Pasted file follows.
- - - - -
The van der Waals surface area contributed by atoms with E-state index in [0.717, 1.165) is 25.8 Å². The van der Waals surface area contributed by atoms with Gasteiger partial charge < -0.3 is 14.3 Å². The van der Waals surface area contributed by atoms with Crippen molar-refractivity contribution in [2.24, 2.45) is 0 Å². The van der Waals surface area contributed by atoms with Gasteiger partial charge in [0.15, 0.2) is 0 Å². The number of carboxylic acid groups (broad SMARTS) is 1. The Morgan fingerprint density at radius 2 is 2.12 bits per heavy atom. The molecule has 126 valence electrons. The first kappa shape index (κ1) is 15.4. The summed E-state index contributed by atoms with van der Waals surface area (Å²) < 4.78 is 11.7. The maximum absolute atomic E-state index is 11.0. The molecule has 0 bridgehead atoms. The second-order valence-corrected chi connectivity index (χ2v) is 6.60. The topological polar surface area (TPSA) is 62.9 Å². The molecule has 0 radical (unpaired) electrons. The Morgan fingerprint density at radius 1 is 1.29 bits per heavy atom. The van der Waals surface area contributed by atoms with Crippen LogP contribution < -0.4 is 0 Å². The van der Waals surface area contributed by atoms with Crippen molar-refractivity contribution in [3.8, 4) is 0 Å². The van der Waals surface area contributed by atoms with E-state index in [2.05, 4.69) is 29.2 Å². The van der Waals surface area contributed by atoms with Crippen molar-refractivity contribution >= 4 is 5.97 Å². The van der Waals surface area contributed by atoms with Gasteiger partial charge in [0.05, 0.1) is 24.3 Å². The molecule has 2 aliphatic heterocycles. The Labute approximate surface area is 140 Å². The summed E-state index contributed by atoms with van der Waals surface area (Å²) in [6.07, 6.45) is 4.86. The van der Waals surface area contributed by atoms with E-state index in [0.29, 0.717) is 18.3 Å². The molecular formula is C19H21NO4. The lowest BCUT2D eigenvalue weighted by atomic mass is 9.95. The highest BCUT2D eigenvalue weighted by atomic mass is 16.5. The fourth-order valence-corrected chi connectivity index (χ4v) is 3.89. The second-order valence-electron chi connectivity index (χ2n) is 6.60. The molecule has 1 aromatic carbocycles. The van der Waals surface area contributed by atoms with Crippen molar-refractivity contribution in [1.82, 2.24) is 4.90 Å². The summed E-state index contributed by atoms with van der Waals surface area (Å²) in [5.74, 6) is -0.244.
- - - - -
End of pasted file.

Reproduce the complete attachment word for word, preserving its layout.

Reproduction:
The van der Waals surface area contributed by atoms with E-state index in [0.717, 1.165) is 25.8 Å². The van der Waals surface area contributed by atoms with Gasteiger partial charge < -0.3 is 14.3 Å². The van der Waals surface area contributed by atoms with Crippen molar-refractivity contribution in [2.24, 2.45) is 0 Å². The van der Waals surface area contributed by atoms with Gasteiger partial charge in [0.15, 0.2) is 0 Å². The number of carboxylic acid groups (broad SMARTS) is 1. The Morgan fingerprint density at radius 2 is 2.12 bits per heavy atom. The molecule has 126 valence electrons. The first kappa shape index (κ1) is 15.4. The summed E-state index contributed by atoms with van der Waals surface area (Å²) < 4.78 is 11.7. The maximum absolute atomic E-state index is 11.0. The molecule has 0 bridgehead atoms. The second-order valence-corrected chi connectivity index (χ2v) is 6.60. The topological polar surface area (TPSA) is 62.9 Å². The molecule has 0 radical (unpaired) electrons. The Morgan fingerprint density at radius 1 is 1.29 bits per heavy atom. The van der Waals surface area contributed by atoms with Crippen LogP contribution < -0.4 is 0 Å². The van der Waals surface area contributed by atoms with Crippen molar-refractivity contribution in [3.8, 4) is 0 Å². The van der Waals surface area contributed by atoms with E-state index in [2.05, 4.69) is 29.2 Å². The van der Waals surface area contributed by atoms with Crippen molar-refractivity contribution >= 4 is 5.97 Å². The van der Waals surface area contributed by atoms with Gasteiger partial charge in [0.05, 0.1) is 24.3 Å². The molecule has 2 aliphatic heterocycles. The Labute approximate surface area is 140 Å². The summed E-state index contributed by atoms with van der Waals surface area (Å²) in [6.07, 6.45) is 4.86. The van der Waals surface area contributed by atoms with E-state index in [0.29, 0.717) is 18.3 Å². The molecular formula is C19H21NO4. The lowest BCUT2D eigenvalue weighted by atomic mass is 9.95. The highest BCUT2D eigenvalue weighted by atomic mass is 16.5. The fourth-order valence-corrected chi connectivity index (χ4v) is 3.89. The second-order valence-electron chi connectivity index (χ2n) is 6.60. The molecule has 1 aromatic carbocycles. The van der Waals surface area contributed by atoms with Crippen molar-refractivity contribution in [1.82, 2.24) is 4.90 Å². The summed E-state index contributed by atoms with van der Waals surface area (Å²) in [5.74, 6) is -0.244.